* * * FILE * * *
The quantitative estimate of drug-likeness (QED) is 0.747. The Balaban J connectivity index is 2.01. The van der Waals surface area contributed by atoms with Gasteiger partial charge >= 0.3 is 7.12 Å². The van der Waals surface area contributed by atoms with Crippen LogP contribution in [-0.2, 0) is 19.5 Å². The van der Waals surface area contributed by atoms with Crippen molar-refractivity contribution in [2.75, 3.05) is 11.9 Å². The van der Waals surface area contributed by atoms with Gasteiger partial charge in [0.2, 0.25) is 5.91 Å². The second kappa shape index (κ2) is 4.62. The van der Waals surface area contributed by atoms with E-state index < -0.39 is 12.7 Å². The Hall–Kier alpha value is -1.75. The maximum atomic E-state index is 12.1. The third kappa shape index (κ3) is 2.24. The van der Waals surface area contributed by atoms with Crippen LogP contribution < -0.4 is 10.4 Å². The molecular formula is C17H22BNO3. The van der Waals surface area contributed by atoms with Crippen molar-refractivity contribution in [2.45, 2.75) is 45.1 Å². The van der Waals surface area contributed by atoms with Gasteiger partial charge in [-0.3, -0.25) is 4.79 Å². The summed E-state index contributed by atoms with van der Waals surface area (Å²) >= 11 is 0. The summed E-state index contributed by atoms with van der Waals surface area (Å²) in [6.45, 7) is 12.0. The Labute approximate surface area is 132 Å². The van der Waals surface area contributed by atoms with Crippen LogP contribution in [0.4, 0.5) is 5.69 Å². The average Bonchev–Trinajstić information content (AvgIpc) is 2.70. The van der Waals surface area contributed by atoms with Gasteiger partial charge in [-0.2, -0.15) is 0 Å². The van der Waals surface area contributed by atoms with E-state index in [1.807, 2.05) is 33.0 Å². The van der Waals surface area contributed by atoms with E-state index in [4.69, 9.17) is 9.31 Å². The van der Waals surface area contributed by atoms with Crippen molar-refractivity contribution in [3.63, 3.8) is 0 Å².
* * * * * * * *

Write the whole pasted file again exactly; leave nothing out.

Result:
The quantitative estimate of drug-likeness (QED) is 0.747. The Balaban J connectivity index is 2.01. The van der Waals surface area contributed by atoms with Gasteiger partial charge >= 0.3 is 7.12 Å². The van der Waals surface area contributed by atoms with Crippen LogP contribution in [-0.2, 0) is 19.5 Å². The van der Waals surface area contributed by atoms with Crippen molar-refractivity contribution in [2.75, 3.05) is 11.9 Å². The van der Waals surface area contributed by atoms with Gasteiger partial charge in [0.2, 0.25) is 5.91 Å². The second kappa shape index (κ2) is 4.62. The van der Waals surface area contributed by atoms with E-state index < -0.39 is 12.7 Å². The Hall–Kier alpha value is -1.75. The maximum atomic E-state index is 12.1. The third kappa shape index (κ3) is 2.24. The van der Waals surface area contributed by atoms with Crippen LogP contribution < -0.4 is 10.4 Å². The molecular formula is C17H22BNO3. The van der Waals surface area contributed by atoms with Crippen molar-refractivity contribution in [2.45, 2.75) is 45.1 Å². The van der Waals surface area contributed by atoms with Gasteiger partial charge in [-0.3, -0.25) is 4.79 Å². The summed E-state index contributed by atoms with van der Waals surface area (Å²) >= 11 is 0. The summed E-state index contributed by atoms with van der Waals surface area (Å²) in [6.45, 7) is 12.0. The Labute approximate surface area is 132 Å². The van der Waals surface area contributed by atoms with Crippen LogP contribution in [0.4, 0.5) is 5.69 Å². The average Bonchev–Trinajstić information content (AvgIpc) is 2.70. The van der Waals surface area contributed by atoms with Gasteiger partial charge in [-0.2, -0.15) is 0 Å². The van der Waals surface area contributed by atoms with E-state index in [1.807, 2.05) is 33.0 Å². The van der Waals surface area contributed by atoms with E-state index in [4.69, 9.17) is 9.31 Å². The van der Waals surface area contributed by atoms with Crippen molar-refractivity contribution in [3.63, 3.8) is 0 Å².